Create a Bold Value Statement

Everyone admires the bold; no one honors the timid.

—Robert Green

In the early stages of World War II, the Germans invaded Denmark and attempted to convert the Danish monarchy into a puppet government on behalf of the German Third Reich. One bold man stood in their way: the leader of Denmark, King Christian X. King Christian’s boldness and defiance over a large enemy thwarted the German efforts to recruit Danish men into the German war machine.
On the morning after the occupation, King Christian spotted a Nazi flag flying over a public building. Furious at the arrogance of the Germans, King Christian ordered a German commander to remove it. The German commander replied that anyone who attempted to remove the flag will be shot. The seventy-three year old king said “I think not” and proceed to remove the flag himself. Eventually, the King’s actions lead to his arrest which was the catalyst that provoked Danish men to launch hundreds of fishing boats toward England to join the allied forces.
Be bold
Obviously, being bold can be difficult, but it can also be rewarding—especially in sales. Would you rather do business with someone who is bold and confident or timid and unsure? By implementing the following techniques you will be able to boldly and confidently communicate your intial value statement which will help you advance your cold calls to the investigation stage of the sales cycle.
Purpose of an Initial Value Statement
As previously stated, the purpose of an initial value statement is to obtain the customer’s consent to advance the call to the investigation stage of the sales cycle. In fact, the objective of every step in the sales process is to advance to the next step of the sales cycle. You want buyers to agree that it’s justified for you to ask them questions or meet with them personally.
Your Thirty Second Commercial
An initial value statement should be thirty seconds—never longer than forty-five seconds. Anything longer makes potential buyers antsy and frustrated. Long-winded cold calls force buyers to interrupt sellers just to get a word in. I am sure you have experienced that in the past when you literally wait for the seller to take a breath so you can jump in and say “Sorry, I am not interested.”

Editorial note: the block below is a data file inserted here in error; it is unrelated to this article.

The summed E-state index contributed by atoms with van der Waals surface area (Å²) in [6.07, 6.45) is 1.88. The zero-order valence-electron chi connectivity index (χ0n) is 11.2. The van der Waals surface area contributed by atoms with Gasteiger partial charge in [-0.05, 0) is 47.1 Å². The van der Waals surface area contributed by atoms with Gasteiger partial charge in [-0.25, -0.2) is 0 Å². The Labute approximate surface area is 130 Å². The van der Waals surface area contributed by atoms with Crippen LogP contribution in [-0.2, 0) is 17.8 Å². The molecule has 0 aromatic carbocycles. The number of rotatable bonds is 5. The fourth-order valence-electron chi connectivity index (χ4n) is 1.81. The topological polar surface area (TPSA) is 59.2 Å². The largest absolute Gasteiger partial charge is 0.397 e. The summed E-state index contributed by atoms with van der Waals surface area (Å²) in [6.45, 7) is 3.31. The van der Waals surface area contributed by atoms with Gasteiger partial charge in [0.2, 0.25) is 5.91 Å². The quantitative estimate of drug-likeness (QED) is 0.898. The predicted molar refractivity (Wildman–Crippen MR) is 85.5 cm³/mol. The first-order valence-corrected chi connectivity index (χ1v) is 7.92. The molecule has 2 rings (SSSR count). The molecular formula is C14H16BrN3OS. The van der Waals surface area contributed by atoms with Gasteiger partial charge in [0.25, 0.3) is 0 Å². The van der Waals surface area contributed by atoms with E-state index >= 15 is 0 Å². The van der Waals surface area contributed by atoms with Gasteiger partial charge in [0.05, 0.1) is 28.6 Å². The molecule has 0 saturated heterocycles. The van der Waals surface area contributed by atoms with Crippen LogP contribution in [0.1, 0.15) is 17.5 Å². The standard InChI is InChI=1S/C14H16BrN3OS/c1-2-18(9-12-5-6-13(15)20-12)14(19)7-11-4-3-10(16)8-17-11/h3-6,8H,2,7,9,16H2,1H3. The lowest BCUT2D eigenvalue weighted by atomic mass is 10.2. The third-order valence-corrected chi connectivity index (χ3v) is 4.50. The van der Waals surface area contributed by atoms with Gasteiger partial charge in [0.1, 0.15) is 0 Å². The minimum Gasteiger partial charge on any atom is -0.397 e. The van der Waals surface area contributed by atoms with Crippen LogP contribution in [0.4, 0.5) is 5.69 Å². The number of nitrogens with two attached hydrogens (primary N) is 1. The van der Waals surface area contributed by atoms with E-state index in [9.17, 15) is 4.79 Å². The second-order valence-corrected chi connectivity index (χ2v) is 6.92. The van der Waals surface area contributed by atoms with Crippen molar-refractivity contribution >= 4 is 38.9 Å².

How to Craft a Bold Initial Value Statement
Many of the participants in my sales trainings have asked, “Do I really need all this to make a good cold call?” My answer is always a firm “Yes” because if you leave out or try to defer any of the recommended steps, you will not be as successful. It’s really that simple. People want to know to whom they are talking, what the purpose of the call is, and why they should listen.

  1. Introduce yourself, your company, and (optional) your location
  2. State a common reference
  3. Make a bold value statement
  4. State the purpose of the call
  5. [Walk Away Statement]

Begin crafting your initial value statement. To give you some inspiration, here is a sample initial value statement using the recommended steps. See if you can identify each individual step.
“Good morning Mr. Smith, this is Bastian Cowsert with Patrick Henry International. We provide sales and presentation training for medical device manufacturers. Some of our clients include ABC Corporation and XYZ Manufacturer. One of the primary concerns we are hearing from other executives is their frustration with ineffective sales presentations. The reason I am calling is simply to discuss with you how we help clients overcome this challenge and determine if we might have a few options worth taking a look at.”
Last Step
After delivering your opening statement, be quiet and let the buyer talk without interruption. If he or she agrees to an appointment, say “Thank you”, confirm the date and time, and move on. Avoid a premature presentation on the phone or “spilling your popcorn in the lobby” by saying too much too soon.
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